In this series of photographs, I focused on the hands of artisans – the hands that once created the simple, functional and beautiful handicrafts that every Kuwaiti household used or donned on a daily basis: Dhows, woolen weavings, palm baskets, knotted ropes, burqas and bishts. Bearing the passage of time, their aged hands remind us of a time past when we relied on our own hands to sustain ourselves, a time when the materials available – sourced from the desert or from travels at sea – generated a material culture that was distinctly Khaleeji in its simplicity and restraint.
Today, the number of artisans has dwindled and only a handful remain. Finding the six artisans was in itself a journey of research and discovery, a sad realization that what once was an era of creativity and self-sufficiency had reached its terminus. Embedded in these 12 palms is the memory of a whole crafts culture that was washed away by a changing economy and a growing reliance on cheaper foreign imports.
Ibrahim Al-Ashwak, Al-Qallaf, was once a boat builder. With the demise of the maritime economy, demand for his skill dwindled and his focus turned to creating miniatures of traditional dhows, baghlas and booms instead. Om Fayez, the Sadu weaver, maintains her daily weaving ritual but struggles to find much interest in her weavings or in the continuity of this backbreaking craft. Probably the last of the Kuwaiti bisht weavers, Bo Salem laments what he sees as a loss of interest in this astonishingly beautiful traditional garb by a new generation of young Kuwaitis.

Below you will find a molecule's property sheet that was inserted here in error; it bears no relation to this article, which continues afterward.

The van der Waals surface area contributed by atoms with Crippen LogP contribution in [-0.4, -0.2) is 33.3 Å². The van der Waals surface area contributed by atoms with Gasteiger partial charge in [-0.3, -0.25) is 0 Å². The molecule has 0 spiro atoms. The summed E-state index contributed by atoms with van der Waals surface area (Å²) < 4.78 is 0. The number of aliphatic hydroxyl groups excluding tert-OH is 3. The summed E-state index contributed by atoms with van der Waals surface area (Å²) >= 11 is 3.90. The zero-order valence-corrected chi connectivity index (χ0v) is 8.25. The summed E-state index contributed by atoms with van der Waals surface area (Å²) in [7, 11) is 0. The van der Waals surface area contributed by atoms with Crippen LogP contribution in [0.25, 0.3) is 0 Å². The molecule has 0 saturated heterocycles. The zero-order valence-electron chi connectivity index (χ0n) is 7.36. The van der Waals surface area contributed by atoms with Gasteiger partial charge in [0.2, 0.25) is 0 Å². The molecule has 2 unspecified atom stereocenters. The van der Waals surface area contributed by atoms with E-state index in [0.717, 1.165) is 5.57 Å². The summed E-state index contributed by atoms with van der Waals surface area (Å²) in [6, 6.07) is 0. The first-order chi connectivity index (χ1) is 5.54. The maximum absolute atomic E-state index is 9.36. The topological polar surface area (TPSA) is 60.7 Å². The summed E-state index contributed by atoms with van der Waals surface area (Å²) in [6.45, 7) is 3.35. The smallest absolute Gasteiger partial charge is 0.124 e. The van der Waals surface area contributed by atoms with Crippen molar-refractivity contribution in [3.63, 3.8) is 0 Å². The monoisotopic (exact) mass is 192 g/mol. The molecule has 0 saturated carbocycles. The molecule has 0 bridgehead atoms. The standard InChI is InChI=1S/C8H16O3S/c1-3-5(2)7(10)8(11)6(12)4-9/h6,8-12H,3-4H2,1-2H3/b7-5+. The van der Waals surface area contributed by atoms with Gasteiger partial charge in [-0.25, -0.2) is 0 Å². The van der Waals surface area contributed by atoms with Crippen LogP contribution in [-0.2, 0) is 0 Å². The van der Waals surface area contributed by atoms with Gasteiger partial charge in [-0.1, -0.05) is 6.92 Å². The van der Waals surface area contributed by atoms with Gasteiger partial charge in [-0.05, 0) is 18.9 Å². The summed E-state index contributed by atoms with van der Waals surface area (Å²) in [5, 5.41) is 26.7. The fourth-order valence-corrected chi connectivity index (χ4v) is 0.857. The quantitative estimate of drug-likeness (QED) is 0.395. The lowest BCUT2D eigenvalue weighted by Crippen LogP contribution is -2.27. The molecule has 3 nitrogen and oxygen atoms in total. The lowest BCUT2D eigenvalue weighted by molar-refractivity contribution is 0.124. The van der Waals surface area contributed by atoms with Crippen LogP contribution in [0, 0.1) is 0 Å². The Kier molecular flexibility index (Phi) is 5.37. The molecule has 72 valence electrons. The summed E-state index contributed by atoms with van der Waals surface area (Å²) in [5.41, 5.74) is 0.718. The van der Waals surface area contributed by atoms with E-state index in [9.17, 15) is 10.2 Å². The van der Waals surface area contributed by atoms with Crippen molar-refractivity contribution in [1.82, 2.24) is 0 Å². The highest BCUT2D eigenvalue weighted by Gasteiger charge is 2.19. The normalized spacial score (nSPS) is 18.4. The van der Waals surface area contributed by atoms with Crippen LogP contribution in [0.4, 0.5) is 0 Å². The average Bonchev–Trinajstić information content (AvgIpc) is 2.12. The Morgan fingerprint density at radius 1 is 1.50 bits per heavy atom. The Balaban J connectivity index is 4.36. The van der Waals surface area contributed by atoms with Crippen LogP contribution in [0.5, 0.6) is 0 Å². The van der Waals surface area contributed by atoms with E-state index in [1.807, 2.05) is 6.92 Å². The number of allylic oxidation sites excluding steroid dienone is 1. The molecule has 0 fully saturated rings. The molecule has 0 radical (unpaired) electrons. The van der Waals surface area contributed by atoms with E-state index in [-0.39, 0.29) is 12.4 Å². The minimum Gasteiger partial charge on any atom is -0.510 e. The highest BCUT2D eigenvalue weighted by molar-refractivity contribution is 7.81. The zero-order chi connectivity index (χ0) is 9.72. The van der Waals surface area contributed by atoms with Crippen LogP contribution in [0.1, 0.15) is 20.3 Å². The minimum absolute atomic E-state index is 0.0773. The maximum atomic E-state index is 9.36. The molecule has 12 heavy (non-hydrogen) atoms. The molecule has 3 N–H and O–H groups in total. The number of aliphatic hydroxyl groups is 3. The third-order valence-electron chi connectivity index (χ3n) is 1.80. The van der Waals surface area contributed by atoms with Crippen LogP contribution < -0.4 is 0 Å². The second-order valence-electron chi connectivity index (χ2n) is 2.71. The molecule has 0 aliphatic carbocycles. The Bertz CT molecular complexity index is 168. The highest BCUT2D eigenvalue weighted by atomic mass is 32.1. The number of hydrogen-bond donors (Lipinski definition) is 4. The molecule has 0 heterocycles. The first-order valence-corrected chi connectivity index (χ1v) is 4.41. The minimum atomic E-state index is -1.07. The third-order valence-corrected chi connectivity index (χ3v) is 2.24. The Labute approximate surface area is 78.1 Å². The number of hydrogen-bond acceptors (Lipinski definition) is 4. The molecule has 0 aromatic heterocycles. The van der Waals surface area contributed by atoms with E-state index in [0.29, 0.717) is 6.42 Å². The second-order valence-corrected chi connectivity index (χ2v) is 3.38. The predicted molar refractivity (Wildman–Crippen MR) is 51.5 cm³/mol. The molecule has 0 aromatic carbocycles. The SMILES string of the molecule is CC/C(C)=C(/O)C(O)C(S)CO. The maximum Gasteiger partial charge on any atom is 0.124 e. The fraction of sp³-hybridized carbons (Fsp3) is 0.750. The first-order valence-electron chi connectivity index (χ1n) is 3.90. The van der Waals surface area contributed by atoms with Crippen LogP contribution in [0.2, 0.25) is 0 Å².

Much emphasis goes into remembering objects, but little on remembering the persons that helped sustain these beautiful crafts. These photographs are a homage to them and to the beauty of the handmade.
About the photographer
Huda Al-Abdulmughni is a self-taught photographer who from a young age had a passion for portrait photography. In 2009 she began specializing in street portraiture and developing her projects internationally. Huda’s camera has been her constant companion through years of living abroad in The Hague, Kuala Lumpur, Paris, Prague and London. Her photographs have been featured in exhibitions including City Projects- WPO in Somerset house, London and publications including Brownbook Magazine’s series of portraits of a collective Yemeni wedding. Her portraits of the dates souq in Mubarakiya were published in the Film Shooters Collective’s NSEW Book in 2013.